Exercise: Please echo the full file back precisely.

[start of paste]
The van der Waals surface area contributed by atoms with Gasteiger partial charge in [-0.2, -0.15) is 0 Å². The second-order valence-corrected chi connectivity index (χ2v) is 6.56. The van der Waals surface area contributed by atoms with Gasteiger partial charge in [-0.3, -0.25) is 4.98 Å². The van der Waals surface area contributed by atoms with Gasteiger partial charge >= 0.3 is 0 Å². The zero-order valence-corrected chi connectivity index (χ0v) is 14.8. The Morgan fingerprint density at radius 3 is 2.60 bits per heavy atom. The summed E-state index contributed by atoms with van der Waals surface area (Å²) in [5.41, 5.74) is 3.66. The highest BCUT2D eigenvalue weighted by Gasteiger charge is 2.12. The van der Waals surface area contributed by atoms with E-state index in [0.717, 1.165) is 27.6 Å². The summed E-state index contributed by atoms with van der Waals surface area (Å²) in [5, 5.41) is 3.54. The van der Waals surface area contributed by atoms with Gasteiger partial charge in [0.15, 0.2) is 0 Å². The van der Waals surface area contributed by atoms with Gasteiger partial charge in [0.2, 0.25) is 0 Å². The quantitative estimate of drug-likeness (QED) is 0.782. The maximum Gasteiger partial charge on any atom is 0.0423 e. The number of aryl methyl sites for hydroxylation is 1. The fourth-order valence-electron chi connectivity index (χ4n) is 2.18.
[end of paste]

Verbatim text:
The van der Waals surface area contributed by atoms with Gasteiger partial charge in [-0.2, -0.15) is 0 Å². The second-order valence-corrected chi connectivity index (χ2v) is 6.56. The van der Waals surface area contributed by atoms with Gasteiger partial charge in [-0.3, -0.25) is 4.98 Å². The van der Waals surface area contributed by atoms with Gasteiger partial charge >= 0.3 is 0 Å². The zero-order valence-corrected chi connectivity index (χ0v) is 14.8. The Morgan fingerprint density at radius 3 is 2.60 bits per heavy atom. The summed E-state index contributed by atoms with van der Waals surface area (Å²) in [5.41, 5.74) is 3.66. The highest BCUT2D eigenvalue weighted by Gasteiger charge is 2.12. The van der Waals surface area contributed by atoms with E-state index in [0.717, 1.165) is 27.6 Å². The summed E-state index contributed by atoms with van der Waals surface area (Å²) in [5, 5.41) is 3.54. The van der Waals surface area contributed by atoms with Gasteiger partial charge in [0.15, 0.2) is 0 Å². The van der Waals surface area contributed by atoms with Gasteiger partial charge in [0.2, 0.25) is 0 Å². The quantitative estimate of drug-likeness (QED) is 0.782. The maximum Gasteiger partial charge on any atom is 0.0423 e. The number of aryl methyl sites for hydroxylation is 1. The fourth-order valence-electron chi connectivity index (χ4n) is 2.18.